Alan: …You almost know nothing else at this stage?

Rody: Oh yeah! I do know nothing else! If I quit tomorrow, I’d be fucked! I’ve got mortgage payments to pay!

Alan: And how are Mike and Cam fitting in to the band?

Rody: They’ve both been good friends of ours for a long time. Because we’ve been doing it so long with thesame five guys, it’s a little weird to have two new guys, but we couldn’t have picked a better group of guys. Cam has been touring with us since about 2006 and he started as our lighting guy, and now he’s in the fucking band! We’ve always said there’s room for growth in our company! Mike used to play in a band called The Kindred. We toured with them quite a bit, so we knew him quite well and it’s going really well.

Alan: And in those 12 or 14 years that you guys have been together, have things ever gotten so tense that it came to blows?

Rody: Oh no! No, we’re Canadian stereotypes; we’re docile; we like having a beer; we like watching Hockey. Nothing ever comes to blows really. There’s a fight here and there, but never anything serious.

Alan: You guys all enjoy a few beers… Which one of you can least handle your drink?

Rody: Mike!

Alan: Have you ever done anything nasty to him or any of the others when they have passed out drunk?

Rody: Of course! We were kids when we started, so we did some of the shittiest things to each other that anyone could ever do. Specifically, I can think of a time where Tim passed out, and when he passes out he’s fuckin’ out! So what we did was; we took sharpies and traced his clothing where his sleeves and pants cut off. We then took all his clothes off and we coloured underneath his clothes with black sharpies, and then we put all his clothes back on. It took fuckin’ hours! And he woke up in the morning and thought he was all good until he went to have a shower, and removed his clothes to find out that we had coloured his entire body, and penis…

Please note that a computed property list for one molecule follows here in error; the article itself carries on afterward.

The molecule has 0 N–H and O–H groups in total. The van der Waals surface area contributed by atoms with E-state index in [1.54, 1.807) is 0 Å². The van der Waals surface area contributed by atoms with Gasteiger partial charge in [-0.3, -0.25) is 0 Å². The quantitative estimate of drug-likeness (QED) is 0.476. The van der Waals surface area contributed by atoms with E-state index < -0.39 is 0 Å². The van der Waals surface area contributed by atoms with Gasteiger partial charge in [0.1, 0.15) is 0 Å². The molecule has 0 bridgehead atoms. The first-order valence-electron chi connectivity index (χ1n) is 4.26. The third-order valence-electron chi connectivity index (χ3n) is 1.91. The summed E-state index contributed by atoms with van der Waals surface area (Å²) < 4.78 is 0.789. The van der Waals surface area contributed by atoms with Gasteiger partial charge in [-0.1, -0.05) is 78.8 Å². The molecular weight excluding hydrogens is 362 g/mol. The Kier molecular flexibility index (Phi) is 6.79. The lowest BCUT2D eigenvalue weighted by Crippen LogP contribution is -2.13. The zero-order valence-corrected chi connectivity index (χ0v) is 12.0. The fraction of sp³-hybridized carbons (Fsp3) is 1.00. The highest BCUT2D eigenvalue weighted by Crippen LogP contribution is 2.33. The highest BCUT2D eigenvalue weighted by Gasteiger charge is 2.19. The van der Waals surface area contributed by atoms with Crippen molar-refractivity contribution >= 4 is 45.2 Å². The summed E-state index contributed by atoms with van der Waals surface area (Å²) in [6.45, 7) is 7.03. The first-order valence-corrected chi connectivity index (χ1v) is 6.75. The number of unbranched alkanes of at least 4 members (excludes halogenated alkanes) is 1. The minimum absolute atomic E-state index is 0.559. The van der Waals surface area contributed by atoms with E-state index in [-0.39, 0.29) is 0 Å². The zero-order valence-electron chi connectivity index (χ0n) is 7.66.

Alan: Should I ask which one of you coloured his penis?

Rody: I think we all shared a little bit! It takes a while to get it all in. I had a good hand in the shaft. I think Arif and Luke did the balls.

Alan: Haha… That could have gone a few ways!! Changing the topic… You had Chris Adler from Lamb Of God recording drums with you on the last album. Did he have any advice or wisdom to give you guys? He’s probably been playing in bands since you were in diapers.

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Rody: Absolutely. He’s a very patient individual. And he taught me maybe true professionalism. He takes his time and he makes sure that he gets the takes right, and he never gets angry. Ever. I think I learned a little patience and professionalism from him.